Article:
The computer-based quantitative sections assess basic high school level mathematical knowledge and reasoning skills. The quantitative test is scored on a scale of 130–170, in 1-point increments (Before August 2011 the scale was 200–800, in 10-point increments). In a typical examination, each quantitative section consists of 20 questions to be completed in 35 minutes. Each quantitative section consists of about 8 quantitative comparisons, 9 problem solving items, and 3 data interpretation questions. The changes in 2011 include the addition of numeric entry items requiring the examinee to fill in a blank and multiple-choice items requiring the examinee to select multiple correct responses.
Analytical writing section
The analytical writing section consists of two different essays, an “issue task” and an “argument task”. The writing section is graded on a scale of 0–6, in half-point increments. The essays are written on a computer using a word processing program specifically designed by ETS. The program allows only basic computer functions and does not contain a spell-checker or other advanced features. Each essay is scored by at least two readers on a six-point holist scale. If the two scores are within one point, the average of the scores is taken. If the two scores differ by more than a point, a third reader examines the response.
The test taker is given 30 minutes to write an essay about a selected topic. Issue topics are selected from a pool of questions, which the GRE Program has published in its entirety. Individuals preparing for the GRE may access the pool of tasks on the ETS website.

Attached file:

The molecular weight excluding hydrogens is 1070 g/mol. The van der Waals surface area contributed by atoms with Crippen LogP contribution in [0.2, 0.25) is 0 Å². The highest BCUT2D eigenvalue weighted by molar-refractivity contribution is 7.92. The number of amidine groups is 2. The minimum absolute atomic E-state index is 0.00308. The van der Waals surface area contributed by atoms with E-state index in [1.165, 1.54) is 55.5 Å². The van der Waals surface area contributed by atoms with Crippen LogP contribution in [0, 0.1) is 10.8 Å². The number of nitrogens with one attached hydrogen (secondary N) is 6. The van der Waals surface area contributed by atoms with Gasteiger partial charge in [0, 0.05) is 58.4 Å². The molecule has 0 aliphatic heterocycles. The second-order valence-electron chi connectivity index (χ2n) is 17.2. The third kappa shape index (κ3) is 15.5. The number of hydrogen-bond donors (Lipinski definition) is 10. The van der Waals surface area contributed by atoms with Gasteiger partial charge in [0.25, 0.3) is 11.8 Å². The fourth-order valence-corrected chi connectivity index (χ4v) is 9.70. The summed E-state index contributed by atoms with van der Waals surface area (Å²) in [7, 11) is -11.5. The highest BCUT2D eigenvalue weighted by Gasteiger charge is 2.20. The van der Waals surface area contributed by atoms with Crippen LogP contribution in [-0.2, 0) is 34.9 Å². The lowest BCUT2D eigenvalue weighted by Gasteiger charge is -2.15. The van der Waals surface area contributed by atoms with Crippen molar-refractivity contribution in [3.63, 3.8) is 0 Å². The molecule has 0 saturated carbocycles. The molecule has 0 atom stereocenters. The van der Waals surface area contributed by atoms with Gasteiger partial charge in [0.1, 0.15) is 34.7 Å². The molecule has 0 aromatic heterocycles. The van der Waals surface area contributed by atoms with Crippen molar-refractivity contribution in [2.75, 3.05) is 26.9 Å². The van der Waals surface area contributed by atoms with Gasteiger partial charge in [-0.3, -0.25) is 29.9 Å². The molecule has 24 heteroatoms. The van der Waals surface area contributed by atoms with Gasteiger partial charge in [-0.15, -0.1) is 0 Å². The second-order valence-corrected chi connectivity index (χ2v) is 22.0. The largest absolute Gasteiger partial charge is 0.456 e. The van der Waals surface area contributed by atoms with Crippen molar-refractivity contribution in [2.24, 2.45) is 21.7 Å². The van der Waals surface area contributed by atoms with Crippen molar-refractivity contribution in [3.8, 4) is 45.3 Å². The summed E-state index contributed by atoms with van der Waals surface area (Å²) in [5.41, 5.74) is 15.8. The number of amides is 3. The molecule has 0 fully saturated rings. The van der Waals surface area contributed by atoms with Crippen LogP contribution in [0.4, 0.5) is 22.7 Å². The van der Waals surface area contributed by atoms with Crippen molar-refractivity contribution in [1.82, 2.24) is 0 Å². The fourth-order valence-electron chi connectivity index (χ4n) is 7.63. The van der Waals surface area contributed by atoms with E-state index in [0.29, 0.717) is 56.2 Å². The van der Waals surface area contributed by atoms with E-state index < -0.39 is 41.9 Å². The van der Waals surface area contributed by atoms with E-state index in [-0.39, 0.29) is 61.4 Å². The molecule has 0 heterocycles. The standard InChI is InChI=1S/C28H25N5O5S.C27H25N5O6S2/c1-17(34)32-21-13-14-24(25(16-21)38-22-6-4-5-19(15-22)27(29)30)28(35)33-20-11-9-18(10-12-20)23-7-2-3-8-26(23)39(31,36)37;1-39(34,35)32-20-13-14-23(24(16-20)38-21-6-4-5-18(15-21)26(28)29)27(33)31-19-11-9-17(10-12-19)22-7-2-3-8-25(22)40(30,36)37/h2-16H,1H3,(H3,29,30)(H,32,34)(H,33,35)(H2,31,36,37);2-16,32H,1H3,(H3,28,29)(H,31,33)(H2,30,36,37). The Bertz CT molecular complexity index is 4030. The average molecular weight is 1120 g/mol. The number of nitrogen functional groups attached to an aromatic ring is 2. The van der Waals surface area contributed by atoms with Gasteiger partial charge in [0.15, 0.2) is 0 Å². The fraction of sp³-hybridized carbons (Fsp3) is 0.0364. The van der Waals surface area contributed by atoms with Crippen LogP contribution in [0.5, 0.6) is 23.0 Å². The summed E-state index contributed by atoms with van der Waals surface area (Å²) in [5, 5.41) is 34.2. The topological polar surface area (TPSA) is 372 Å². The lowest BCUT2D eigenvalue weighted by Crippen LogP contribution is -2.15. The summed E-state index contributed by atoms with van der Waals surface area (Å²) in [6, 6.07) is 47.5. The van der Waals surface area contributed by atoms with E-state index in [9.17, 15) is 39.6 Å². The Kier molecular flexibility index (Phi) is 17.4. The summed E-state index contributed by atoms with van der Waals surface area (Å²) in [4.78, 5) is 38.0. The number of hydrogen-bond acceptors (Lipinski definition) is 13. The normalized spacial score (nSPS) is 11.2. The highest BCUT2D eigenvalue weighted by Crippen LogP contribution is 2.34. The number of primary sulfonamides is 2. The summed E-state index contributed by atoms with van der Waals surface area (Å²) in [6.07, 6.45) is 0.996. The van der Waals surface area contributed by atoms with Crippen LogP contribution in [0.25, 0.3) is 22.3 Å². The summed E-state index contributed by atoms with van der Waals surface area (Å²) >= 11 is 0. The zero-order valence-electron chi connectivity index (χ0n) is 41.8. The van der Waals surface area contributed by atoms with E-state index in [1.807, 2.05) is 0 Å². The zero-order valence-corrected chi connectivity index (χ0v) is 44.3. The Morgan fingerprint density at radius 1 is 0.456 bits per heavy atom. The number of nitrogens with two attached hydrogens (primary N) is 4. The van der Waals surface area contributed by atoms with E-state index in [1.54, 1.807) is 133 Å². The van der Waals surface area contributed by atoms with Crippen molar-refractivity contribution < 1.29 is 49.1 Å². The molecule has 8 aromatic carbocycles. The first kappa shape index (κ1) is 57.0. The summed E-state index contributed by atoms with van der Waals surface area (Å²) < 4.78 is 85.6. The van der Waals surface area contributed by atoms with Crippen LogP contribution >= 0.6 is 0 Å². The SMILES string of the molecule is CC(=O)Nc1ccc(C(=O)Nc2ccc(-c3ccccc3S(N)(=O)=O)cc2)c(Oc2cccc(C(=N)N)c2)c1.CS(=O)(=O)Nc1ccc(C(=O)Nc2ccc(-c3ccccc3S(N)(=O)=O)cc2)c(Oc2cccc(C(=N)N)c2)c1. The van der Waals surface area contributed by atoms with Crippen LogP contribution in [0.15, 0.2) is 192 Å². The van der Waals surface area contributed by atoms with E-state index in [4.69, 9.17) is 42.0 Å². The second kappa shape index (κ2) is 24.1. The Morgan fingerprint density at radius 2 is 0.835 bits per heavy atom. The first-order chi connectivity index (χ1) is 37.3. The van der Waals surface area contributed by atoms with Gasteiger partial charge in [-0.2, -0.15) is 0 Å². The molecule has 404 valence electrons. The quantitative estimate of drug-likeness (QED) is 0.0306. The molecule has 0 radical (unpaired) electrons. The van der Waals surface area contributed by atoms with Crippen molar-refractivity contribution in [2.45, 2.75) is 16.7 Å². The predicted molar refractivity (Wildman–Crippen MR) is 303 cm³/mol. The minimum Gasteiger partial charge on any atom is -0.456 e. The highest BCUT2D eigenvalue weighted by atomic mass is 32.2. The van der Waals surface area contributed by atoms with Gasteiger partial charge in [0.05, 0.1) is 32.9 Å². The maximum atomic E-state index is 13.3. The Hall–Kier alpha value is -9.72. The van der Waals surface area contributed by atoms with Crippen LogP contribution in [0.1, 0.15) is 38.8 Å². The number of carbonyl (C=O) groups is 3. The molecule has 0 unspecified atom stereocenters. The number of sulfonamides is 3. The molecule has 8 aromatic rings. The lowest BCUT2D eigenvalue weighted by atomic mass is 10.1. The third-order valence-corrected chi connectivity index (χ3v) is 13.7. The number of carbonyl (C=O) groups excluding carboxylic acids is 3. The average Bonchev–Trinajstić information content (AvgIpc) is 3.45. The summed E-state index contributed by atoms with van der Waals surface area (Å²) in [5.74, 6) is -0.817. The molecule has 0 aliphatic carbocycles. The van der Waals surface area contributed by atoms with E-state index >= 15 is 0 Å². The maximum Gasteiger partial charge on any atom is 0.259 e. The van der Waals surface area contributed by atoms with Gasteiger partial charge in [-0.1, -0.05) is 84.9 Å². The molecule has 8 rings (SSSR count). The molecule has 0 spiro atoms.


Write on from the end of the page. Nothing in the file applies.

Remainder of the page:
The test taker will be given an argument (i.e. a series of facts and considerations leading to a conclusion) and will be asked to write an essay that critiques the argument. Test takers are asked to consider the argument’s logic and to make suggestions about how to improve the logic of the argument. Test takers are expected to address the logical flaws of the argument, not to provide a personal opinion on the subject. The time allotted for this essay is 30 minutes. The Arguments are selected from a pool of topics, which the GRE Program has published in its entirety. Individuals preparing for the GRE may access the pool of tasks on the ETS website.
The experimental section, which can be either verbal or quantitative, contains new questions ETS is considering for future use. Although the experimental section does not count towards the test-taker’s score, it is unidentified and appears identical to the scored sections. Because test takers have no definite way of knowing which section is experimental, it is typically advised that test takers try their best on every section. Sometimes an identified research section at the end of the test is given instead of the experimental section. There is no experimental section on the paper-based GRE.
An examinee can miss one or more questions on a multiple-choice section and still receive a perfect score of 170. Likewise, even if no question is answered correctly, 130 is the lowest possible score.